Netflix is planning to appeal a court ruling after it was told to stop poaching staff from Fox, marking the latest development in the two companies’ long-running legal dispute over the hiring of staff.
Fox started suing Netflix over the alleged executive poaching back in 2016, after Tara Flynn and Marcos Waltenberg moved to the streamer.
According to the complaint, Netflix had encouraged Flynn, who had worked at Fox 21 Television Studios since 2013, and Waltenberg to breach their contracts.
Following three years of legal battles, judge Marc Gross confirmed his initial ruling made in November, which bars Netflix from poaching Fox staff. It also said Netflix should not “solicit employees” who are subject to fixed-term agreements with the now Disney-owned company.
Netflix had argued the fixed-term contracts, and the ability to extend them, meant execs could be stuck in jobs they might not have wanted to be in. Fox countered that the streamer had tried to induce potential employees to break their deals.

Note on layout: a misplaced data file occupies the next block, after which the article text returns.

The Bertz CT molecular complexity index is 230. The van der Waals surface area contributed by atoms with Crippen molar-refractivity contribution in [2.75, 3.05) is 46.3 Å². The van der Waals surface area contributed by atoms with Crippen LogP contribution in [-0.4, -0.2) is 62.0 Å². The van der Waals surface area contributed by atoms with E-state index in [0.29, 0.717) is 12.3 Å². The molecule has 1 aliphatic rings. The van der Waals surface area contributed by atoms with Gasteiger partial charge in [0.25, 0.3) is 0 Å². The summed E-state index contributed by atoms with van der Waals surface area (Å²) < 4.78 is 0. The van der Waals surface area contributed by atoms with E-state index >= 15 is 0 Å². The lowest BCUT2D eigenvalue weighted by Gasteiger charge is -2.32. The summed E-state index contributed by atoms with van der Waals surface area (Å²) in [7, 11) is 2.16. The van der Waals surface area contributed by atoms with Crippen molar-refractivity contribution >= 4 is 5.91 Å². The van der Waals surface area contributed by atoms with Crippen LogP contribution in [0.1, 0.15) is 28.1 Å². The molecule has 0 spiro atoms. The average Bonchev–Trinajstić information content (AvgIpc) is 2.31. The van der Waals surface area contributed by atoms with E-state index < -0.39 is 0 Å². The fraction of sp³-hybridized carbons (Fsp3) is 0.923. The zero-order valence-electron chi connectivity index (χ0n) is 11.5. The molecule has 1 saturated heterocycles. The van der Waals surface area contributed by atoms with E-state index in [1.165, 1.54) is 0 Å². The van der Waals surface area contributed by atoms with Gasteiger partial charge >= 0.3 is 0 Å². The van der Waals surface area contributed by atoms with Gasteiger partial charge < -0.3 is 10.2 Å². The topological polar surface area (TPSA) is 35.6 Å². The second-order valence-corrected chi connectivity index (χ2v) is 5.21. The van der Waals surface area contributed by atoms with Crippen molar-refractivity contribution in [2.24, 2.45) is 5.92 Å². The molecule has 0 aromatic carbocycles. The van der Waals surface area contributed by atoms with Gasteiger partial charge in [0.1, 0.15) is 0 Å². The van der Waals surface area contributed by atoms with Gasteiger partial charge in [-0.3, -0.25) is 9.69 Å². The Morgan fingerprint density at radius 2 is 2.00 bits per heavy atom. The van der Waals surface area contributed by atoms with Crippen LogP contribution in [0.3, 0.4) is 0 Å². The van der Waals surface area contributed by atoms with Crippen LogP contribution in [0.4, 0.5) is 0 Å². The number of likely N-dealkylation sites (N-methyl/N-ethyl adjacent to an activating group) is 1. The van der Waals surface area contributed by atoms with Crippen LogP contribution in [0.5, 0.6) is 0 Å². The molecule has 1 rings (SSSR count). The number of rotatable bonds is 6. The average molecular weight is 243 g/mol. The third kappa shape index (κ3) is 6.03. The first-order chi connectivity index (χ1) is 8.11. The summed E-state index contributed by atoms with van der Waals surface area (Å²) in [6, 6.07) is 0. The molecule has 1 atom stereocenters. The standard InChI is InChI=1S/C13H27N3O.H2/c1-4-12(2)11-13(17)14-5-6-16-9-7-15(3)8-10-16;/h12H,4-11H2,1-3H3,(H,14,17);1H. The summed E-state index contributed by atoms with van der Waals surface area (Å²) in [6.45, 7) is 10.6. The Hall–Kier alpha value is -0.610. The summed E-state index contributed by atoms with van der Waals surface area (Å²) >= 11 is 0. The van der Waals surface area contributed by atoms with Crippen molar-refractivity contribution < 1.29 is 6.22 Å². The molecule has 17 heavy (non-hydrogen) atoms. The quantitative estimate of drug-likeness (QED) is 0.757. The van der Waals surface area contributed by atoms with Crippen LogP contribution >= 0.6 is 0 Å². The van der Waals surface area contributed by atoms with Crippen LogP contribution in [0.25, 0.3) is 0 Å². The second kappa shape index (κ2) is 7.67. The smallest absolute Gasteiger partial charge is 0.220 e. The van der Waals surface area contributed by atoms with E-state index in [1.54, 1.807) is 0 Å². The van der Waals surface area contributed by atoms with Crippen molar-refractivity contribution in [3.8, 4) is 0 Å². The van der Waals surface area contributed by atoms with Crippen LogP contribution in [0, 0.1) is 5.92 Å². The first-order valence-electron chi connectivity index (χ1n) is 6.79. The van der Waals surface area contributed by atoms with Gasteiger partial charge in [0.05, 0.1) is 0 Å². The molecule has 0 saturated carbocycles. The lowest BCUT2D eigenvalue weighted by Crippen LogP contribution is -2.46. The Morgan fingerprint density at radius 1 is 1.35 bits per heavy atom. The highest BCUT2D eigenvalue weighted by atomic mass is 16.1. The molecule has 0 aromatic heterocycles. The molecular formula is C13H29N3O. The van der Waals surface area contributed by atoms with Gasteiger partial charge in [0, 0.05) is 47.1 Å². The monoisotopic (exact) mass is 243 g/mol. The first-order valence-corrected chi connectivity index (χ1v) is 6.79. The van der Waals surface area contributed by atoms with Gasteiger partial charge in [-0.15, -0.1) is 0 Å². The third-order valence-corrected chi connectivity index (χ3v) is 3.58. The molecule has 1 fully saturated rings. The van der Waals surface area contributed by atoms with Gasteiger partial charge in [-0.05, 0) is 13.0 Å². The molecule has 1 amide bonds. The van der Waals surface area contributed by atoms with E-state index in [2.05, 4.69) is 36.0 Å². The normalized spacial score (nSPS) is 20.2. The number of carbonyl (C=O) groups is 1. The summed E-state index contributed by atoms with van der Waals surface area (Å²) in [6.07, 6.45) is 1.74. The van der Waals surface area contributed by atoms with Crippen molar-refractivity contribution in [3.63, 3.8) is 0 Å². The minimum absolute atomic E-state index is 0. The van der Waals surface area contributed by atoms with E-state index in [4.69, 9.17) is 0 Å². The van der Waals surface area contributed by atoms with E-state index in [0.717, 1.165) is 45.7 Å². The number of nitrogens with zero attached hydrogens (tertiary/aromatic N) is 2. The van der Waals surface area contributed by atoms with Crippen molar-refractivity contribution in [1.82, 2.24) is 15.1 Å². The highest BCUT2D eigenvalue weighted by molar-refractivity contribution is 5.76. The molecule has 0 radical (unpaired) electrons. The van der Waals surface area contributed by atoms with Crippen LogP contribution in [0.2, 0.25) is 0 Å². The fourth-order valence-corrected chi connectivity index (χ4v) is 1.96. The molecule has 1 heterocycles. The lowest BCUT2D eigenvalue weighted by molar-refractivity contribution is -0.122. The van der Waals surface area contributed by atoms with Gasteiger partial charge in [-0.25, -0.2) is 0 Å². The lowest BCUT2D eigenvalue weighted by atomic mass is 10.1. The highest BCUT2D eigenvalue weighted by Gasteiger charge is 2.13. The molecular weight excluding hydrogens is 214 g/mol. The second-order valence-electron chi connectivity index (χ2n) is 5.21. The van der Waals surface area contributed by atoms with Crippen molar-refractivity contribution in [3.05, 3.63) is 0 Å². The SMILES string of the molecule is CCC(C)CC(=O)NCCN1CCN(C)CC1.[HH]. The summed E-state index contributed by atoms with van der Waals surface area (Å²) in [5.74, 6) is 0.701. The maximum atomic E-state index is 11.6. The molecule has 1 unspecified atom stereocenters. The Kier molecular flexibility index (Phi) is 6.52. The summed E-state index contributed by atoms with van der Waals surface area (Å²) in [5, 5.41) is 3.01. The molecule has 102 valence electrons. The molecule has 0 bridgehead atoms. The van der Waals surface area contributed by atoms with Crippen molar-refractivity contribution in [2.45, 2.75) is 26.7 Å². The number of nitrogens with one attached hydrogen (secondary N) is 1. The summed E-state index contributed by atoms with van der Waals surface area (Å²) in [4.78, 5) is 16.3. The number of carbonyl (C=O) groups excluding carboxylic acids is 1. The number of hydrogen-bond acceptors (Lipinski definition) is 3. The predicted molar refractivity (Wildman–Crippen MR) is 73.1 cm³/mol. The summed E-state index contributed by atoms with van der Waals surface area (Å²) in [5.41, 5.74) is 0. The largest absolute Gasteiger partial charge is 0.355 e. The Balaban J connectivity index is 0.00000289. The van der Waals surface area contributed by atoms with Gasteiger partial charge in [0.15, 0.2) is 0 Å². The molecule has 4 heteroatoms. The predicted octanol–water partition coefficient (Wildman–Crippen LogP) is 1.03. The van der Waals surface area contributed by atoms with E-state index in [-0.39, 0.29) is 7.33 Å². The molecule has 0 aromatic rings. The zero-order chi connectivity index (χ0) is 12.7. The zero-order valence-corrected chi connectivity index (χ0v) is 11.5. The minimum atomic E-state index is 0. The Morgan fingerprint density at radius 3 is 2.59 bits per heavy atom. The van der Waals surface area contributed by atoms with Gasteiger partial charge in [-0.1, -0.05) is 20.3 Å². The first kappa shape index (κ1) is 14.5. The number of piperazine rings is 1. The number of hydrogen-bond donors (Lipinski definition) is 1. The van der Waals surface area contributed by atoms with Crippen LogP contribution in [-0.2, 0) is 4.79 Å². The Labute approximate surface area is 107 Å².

In his ruling Gross said: “The undisputed facts show Netflix intentionally interfered with Fox’s contracts with Waltenberg and Flynn. In doing so, Netflix arguably sought to further its own economic interest at Fox’s expense, and such conduct is not justified.”
Netflix is likely to appeal, according to US reports, while the award of $1m damages to Fox will be decided by a jury in January, if the matter is not settled before.
Fox lawyer Daniel Petrocelli said: “Today’s ruling brings to an end years of unlawful practices by Netflix. The decision not only condemns Netflix’s deliberate violations of the law, but just as importantly reaffirms and protects the rights and choices of employees.”
Netflix reiterated its statement from November following the initial ruling.
“As judge Gross ruled, Fox failed to prove it was hurt in any way when two executives decided to exercise their right to go to Netflix. Fox’s illegal contracts force employees to remain trapped in jobs they no longer wish to do and at salaries far below market rate.
“We will continue to fight to make sure that people who work in the entertainment industry have the same rights as virtually every other Californian and can make their own choices about where they work.”